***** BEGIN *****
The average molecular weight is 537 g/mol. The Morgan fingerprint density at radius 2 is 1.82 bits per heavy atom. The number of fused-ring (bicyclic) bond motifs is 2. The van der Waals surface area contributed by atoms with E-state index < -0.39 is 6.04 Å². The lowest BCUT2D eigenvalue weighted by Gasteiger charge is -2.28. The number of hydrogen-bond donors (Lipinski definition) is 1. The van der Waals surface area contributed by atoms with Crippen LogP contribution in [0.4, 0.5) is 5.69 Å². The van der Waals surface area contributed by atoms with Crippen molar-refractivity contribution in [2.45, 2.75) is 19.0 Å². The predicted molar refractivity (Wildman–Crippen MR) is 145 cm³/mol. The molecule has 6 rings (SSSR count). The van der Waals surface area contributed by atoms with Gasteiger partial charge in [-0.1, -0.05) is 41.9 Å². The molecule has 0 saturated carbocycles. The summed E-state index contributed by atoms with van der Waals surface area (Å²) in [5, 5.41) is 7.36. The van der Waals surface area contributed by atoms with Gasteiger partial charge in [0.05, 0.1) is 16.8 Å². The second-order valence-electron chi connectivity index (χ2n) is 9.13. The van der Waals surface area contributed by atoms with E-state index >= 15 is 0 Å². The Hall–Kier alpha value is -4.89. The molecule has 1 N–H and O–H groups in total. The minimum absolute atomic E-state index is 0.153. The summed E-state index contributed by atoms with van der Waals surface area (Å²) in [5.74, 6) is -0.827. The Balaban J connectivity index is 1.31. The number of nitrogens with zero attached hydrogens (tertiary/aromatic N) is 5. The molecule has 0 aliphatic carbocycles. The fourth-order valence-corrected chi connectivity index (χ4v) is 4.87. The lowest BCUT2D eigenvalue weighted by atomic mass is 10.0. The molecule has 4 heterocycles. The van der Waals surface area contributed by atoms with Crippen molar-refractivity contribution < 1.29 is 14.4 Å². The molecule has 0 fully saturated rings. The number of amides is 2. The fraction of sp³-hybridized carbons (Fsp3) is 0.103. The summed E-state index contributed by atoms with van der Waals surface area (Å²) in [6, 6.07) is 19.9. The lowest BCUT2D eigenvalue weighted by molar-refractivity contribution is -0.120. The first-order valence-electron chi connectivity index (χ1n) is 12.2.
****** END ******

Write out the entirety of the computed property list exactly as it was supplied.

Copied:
The average molecular weight is 537 g/mol. The Morgan fingerprint density at radius 2 is 1.82 bits per heavy atom. The number of fused-ring (bicyclic) bond motifs is 2. The van der Waals surface area contributed by atoms with E-state index < -0.39 is 6.04 Å². The lowest BCUT2D eigenvalue weighted by Gasteiger charge is -2.28. The number of hydrogen-bond donors (Lipinski definition) is 1. The van der Waals surface area contributed by atoms with Crippen LogP contribution in [0.4, 0.5) is 5.69 Å². The van der Waals surface area contributed by atoms with Crippen molar-refractivity contribution in [2.45, 2.75) is 19.0 Å². The predicted molar refractivity (Wildman–Crippen MR) is 145 cm³/mol. The molecule has 6 rings (SSSR count). The van der Waals surface area contributed by atoms with Gasteiger partial charge in [-0.1, -0.05) is 41.9 Å². The molecule has 0 saturated carbocycles. The summed E-state index contributed by atoms with van der Waals surface area (Å²) in [5, 5.41) is 7.36. The van der Waals surface area contributed by atoms with Gasteiger partial charge in [0.05, 0.1) is 16.8 Å². The second-order valence-electron chi connectivity index (χ2n) is 9.13. The van der Waals surface area contributed by atoms with E-state index >= 15 is 0 Å². The Hall–Kier alpha value is -4.89. The molecule has 1 N–H and O–H groups in total. The minimum absolute atomic E-state index is 0.153. The summed E-state index contributed by atoms with van der Waals surface area (Å²) in [5.74, 6) is -0.827. The Balaban J connectivity index is 1.31. The number of nitrogens with zero attached hydrogens (tertiary/aromatic N) is 5. The molecule has 0 aliphatic carbocycles. The fourth-order valence-corrected chi connectivity index (χ4v) is 4.87. The lowest BCUT2D eigenvalue weighted by atomic mass is 10.0. The molecule has 4 heterocycles. The van der Waals surface area contributed by atoms with Crippen molar-refractivity contribution < 1.29 is 14.4 Å². The molecule has 0 fully saturated rings. The number of amides is 2. The fraction of sp³-hybridized carbons (Fsp3) is 0.103. The summed E-state index contributed by atoms with van der Waals surface area (Å²) in [6, 6.07) is 19.9. The lowest BCUT2D eigenvalue weighted by molar-refractivity contribution is -0.120. The first-order valence-electron chi connectivity index (χ1n) is 12.2.